Literally a Pain in the Butt; What is Sciatica?

As one of the most commonly experienced pains, Sciatica is caused by pressure being put on the sciatic nerve which runs down the buttocks and back of leg.  Usually this is caused by pressure on the fourth or fifth lumbar vertebrae.  Symptoms can include:

  • Constant pain in only one side of the buttock or leg (rarely in both legs)
  • Pain that is worse when sitting
  • Leg pain that is often described as burning, tingling, or searing (versus a dull ache)
  • Weakness, numbness, or difficulty moving the leg, foot, and/or toes
  • A sharp pain that may make it difficult to stand up or walk
  • Pain that radiates down the leg and possibly into the foot and toes (it rarely occurs only in the foot)

What Causes Sciatic Pain?

There are a few reasons for Sciatic Pain, ranging from injury to aging. Causes can include:

Degenerative disc disease: As we age, disc degeneration is a natural process, but as the disc degenerates it can cause inflammatory proteins to irritate the local nerve root(s). Additionally, bone spurs sometimes develop with degeneration and press against a nerve.

Isthmic spondylolisthesis: is a condition that happens when a small stress fracture allows one vertebral body to slip forward on another, usually the Lumbar 5 over the Sacral 1 or Lumbosacral Joint.  This along with a collapsing disc can cause sciatica.

Lumbar spinal stenosis: another condition that can occur with aging, the spinal canal is narrowed causing nerve irritation. The condition typically results from a combination of one or more of the following: enlarged facet joints, overgrowth of soft tissue, and a bulging disc placing pressure on the nerve roots, causing sciatica pain. Arthritis is often a factor.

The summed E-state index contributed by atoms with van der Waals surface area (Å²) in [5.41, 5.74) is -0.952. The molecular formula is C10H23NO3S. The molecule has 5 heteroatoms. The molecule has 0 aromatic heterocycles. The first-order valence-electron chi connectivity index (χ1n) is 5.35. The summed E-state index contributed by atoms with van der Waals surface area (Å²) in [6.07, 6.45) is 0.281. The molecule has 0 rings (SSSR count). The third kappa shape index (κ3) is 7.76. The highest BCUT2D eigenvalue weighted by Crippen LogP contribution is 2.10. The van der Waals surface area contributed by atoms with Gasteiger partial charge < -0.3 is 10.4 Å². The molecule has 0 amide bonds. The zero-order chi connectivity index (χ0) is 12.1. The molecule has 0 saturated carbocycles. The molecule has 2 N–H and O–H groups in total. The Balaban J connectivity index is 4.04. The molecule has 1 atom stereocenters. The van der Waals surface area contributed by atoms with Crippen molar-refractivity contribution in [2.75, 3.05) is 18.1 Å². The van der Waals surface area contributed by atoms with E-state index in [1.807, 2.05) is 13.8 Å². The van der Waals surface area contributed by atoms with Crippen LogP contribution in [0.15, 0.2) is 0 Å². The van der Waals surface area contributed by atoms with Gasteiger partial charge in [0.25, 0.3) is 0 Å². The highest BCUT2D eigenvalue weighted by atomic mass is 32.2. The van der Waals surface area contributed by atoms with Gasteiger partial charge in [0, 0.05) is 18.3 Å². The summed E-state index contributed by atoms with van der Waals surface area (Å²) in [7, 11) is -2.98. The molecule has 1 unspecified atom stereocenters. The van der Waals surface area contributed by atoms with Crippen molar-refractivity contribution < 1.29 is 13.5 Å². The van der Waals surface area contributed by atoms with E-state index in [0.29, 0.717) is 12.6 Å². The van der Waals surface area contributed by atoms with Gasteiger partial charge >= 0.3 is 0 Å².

Piriformis syndrome: while not an actual radiculopathy (the medical term for an degeneration of spinal discs) the piriformis muscle, which is in the buttocks can pinch or irritate a root of the sciatic nerve causing sciatic-like pain.

Sacroiliac joint dysfunction: another condition that is not a true radiculopathy, this is irritation of the sacroiliac join (bottom of the spine) which can also irritate the L5 nerve, causing sciatica-like pain.

How Does The Giving Tree Practice Help with Sciatic Pain?

When someone is suffering from sciatic pain, it can compromise their ability to function well. This is especially true for people who are sedentary, who work in office or other jobs that require a lot of sitting. The Giving Tree suggests and offers acupuncture to help with the pain. Acupuncture can relieve this pressure by reducing inflammation in the area and allowing the body to heal itself. Often in just a few visits this condition can be dramatically improved.  From a Chinese medical perspective, we are relieving energy stagnation in the area and boasting the kidney meridian as well as mobilization of the bladder and gallbladder meridians which run through the area.

Don’t let sciatic pain, or any pain stop you from doing the things you love. Contact us to schedule an appointment with Dr. Baum and get rid of your pain!”